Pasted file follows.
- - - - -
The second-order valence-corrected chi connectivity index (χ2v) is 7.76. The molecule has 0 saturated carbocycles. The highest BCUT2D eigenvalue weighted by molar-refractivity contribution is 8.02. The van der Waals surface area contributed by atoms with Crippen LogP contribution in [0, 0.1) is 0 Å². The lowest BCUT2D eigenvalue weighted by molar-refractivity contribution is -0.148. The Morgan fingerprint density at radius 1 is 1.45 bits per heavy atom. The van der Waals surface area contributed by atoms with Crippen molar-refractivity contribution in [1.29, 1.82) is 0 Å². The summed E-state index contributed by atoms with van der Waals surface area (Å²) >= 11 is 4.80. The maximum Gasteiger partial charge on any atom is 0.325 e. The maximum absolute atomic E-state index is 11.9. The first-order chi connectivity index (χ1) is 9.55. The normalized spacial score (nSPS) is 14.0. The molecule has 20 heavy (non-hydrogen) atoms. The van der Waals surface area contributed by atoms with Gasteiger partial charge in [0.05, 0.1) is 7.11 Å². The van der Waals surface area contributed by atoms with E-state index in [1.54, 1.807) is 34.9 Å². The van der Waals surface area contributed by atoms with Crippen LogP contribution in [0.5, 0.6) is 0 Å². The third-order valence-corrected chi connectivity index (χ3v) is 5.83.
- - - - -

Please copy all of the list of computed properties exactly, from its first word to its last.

The second-order valence-corrected chi connectivity index (χ2v) is 7.76. The molecule has 0 saturated carbocycles. The highest BCUT2D eigenvalue weighted by molar-refractivity contribution is 8.02. The van der Waals surface area contributed by atoms with Crippen LogP contribution in [0, 0.1) is 0 Å². The lowest BCUT2D eigenvalue weighted by molar-refractivity contribution is -0.148. The Morgan fingerprint density at radius 1 is 1.45 bits per heavy atom. The van der Waals surface area contributed by atoms with Crippen molar-refractivity contribution in [1.29, 1.82) is 0 Å². The summed E-state index contributed by atoms with van der Waals surface area (Å²) >= 11 is 4.80. The maximum Gasteiger partial charge on any atom is 0.325 e. The maximum absolute atomic E-state index is 11.9. The first-order chi connectivity index (χ1) is 9.55. The normalized spacial score (nSPS) is 14.0. The molecule has 20 heavy (non-hydrogen) atoms. The van der Waals surface area contributed by atoms with Gasteiger partial charge in [0.05, 0.1) is 7.11 Å². The van der Waals surface area contributed by atoms with E-state index in [1.54, 1.807) is 34.9 Å². The van der Waals surface area contributed by atoms with Crippen LogP contribution in [0.5, 0.6) is 0 Å². The third-order valence-corrected chi connectivity index (χ3v) is 5.83.